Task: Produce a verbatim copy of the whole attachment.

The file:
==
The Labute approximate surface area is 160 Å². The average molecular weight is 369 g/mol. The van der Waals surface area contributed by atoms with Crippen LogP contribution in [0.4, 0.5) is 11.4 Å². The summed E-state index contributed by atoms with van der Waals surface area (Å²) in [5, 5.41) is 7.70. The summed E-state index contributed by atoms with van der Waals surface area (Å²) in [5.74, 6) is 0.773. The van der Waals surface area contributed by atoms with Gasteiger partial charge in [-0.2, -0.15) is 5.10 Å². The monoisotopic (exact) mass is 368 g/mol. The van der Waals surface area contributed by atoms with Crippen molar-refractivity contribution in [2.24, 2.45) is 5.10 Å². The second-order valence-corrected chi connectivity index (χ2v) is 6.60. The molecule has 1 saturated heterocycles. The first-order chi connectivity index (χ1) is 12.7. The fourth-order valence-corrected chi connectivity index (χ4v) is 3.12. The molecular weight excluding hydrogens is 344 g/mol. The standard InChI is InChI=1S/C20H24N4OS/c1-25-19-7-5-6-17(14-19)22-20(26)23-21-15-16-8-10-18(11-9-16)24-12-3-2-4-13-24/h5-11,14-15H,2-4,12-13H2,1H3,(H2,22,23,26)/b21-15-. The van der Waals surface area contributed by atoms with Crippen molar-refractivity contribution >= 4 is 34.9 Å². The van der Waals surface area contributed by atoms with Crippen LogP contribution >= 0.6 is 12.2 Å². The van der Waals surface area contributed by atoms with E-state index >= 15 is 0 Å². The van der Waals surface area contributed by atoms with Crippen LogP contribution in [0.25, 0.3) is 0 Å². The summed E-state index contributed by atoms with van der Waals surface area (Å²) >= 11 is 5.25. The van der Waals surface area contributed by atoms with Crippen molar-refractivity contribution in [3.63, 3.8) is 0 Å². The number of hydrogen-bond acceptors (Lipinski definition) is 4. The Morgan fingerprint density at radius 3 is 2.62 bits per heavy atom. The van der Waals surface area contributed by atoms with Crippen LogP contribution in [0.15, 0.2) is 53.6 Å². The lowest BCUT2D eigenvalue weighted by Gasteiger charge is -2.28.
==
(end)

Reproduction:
The Labute approximate surface area is 160 Å². The average molecular weight is 369 g/mol. The van der Waals surface area contributed by atoms with Crippen LogP contribution in [0.4, 0.5) is 11.4 Å². The summed E-state index contributed by atoms with van der Waals surface area (Å²) in [5, 5.41) is 7.70. The summed E-state index contributed by atoms with van der Waals surface area (Å²) in [5.74, 6) is 0.773. The van der Waals surface area contributed by atoms with Gasteiger partial charge in [-0.2, -0.15) is 5.10 Å². The monoisotopic (exact) mass is 368 g/mol. The van der Waals surface area contributed by atoms with Crippen molar-refractivity contribution in [2.24, 2.45) is 5.10 Å². The second-order valence-corrected chi connectivity index (χ2v) is 6.60. The molecule has 1 saturated heterocycles. The first-order chi connectivity index (χ1) is 12.7. The fourth-order valence-corrected chi connectivity index (χ4v) is 3.12. The molecular weight excluding hydrogens is 344 g/mol. The standard InChI is InChI=1S/C20H24N4OS/c1-25-19-7-5-6-17(14-19)22-20(26)23-21-15-16-8-10-18(11-9-16)24-12-3-2-4-13-24/h5-11,14-15H,2-4,12-13H2,1H3,(H2,22,23,26)/b21-15-. The van der Waals surface area contributed by atoms with Crippen molar-refractivity contribution >= 4 is 34.9 Å². The van der Waals surface area contributed by atoms with Crippen LogP contribution >= 0.6 is 12.2 Å². The van der Waals surface area contributed by atoms with E-state index >= 15 is 0 Å². The van der Waals surface area contributed by atoms with Crippen LogP contribution in [0.25, 0.3) is 0 Å². The summed E-state index contributed by atoms with van der Waals surface area (Å²) >= 11 is 5.25. The van der Waals surface area contributed by atoms with Crippen molar-refractivity contribution in [3.63, 3.8) is 0 Å². The number of hydrogen-bond acceptors (Lipinski definition) is 4. The Morgan fingerprint density at radius 3 is 2.62 bits per heavy atom. The van der Waals surface area contributed by atoms with Crippen LogP contribution in [0.15, 0.2) is 53.6 Å². The lowest BCUT2D eigenvalue weighted by Gasteiger charge is -2.28.